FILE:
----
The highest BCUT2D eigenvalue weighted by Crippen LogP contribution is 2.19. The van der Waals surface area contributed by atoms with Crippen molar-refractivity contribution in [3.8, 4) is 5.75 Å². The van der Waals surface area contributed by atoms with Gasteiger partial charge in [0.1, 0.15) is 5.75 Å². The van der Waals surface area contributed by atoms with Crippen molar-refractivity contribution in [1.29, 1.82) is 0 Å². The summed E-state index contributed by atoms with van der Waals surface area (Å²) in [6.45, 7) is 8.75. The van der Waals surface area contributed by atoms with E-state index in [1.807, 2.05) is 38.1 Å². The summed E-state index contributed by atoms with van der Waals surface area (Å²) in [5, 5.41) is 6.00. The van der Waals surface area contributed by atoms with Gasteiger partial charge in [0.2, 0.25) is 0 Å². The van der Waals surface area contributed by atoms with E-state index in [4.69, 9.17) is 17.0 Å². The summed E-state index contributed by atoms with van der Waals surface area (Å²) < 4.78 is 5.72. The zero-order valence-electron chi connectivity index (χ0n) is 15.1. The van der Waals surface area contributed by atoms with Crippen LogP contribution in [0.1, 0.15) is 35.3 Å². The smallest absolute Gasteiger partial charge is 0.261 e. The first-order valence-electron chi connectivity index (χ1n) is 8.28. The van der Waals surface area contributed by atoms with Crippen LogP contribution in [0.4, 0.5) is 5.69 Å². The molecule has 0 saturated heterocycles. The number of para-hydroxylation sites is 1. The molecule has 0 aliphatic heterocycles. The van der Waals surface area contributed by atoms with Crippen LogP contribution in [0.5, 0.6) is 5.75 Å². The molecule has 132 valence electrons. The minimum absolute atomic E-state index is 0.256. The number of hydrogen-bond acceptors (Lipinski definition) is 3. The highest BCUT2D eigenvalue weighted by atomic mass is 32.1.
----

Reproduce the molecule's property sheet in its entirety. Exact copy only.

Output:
The highest BCUT2D eigenvalue weighted by Crippen LogP contribution is 2.19. The van der Waals surface area contributed by atoms with Crippen molar-refractivity contribution in [3.8, 4) is 5.75 Å². The van der Waals surface area contributed by atoms with Gasteiger partial charge in [0.1, 0.15) is 5.75 Å². The van der Waals surface area contributed by atoms with Crippen molar-refractivity contribution in [1.29, 1.82) is 0 Å². The summed E-state index contributed by atoms with van der Waals surface area (Å²) in [6.45, 7) is 8.75. The van der Waals surface area contributed by atoms with E-state index in [1.807, 2.05) is 38.1 Å². The summed E-state index contributed by atoms with van der Waals surface area (Å²) in [5, 5.41) is 6.00. The van der Waals surface area contributed by atoms with Gasteiger partial charge in [0.2, 0.25) is 0 Å². The van der Waals surface area contributed by atoms with E-state index in [4.69, 9.17) is 17.0 Å². The summed E-state index contributed by atoms with van der Waals surface area (Å²) < 4.78 is 5.72. The zero-order valence-electron chi connectivity index (χ0n) is 15.1. The van der Waals surface area contributed by atoms with Crippen LogP contribution in [0.1, 0.15) is 35.3 Å². The smallest absolute Gasteiger partial charge is 0.261 e. The first-order valence-electron chi connectivity index (χ1n) is 8.28. The van der Waals surface area contributed by atoms with Crippen LogP contribution in [0.4, 0.5) is 5.69 Å². The molecule has 0 saturated heterocycles. The number of para-hydroxylation sites is 1. The molecule has 0 aliphatic heterocycles. The van der Waals surface area contributed by atoms with Crippen LogP contribution in [0.5, 0.6) is 5.75 Å². The molecule has 132 valence electrons. The minimum absolute atomic E-state index is 0.256. The number of hydrogen-bond acceptors (Lipinski definition) is 3. The highest BCUT2D eigenvalue weighted by atomic mass is 32.1.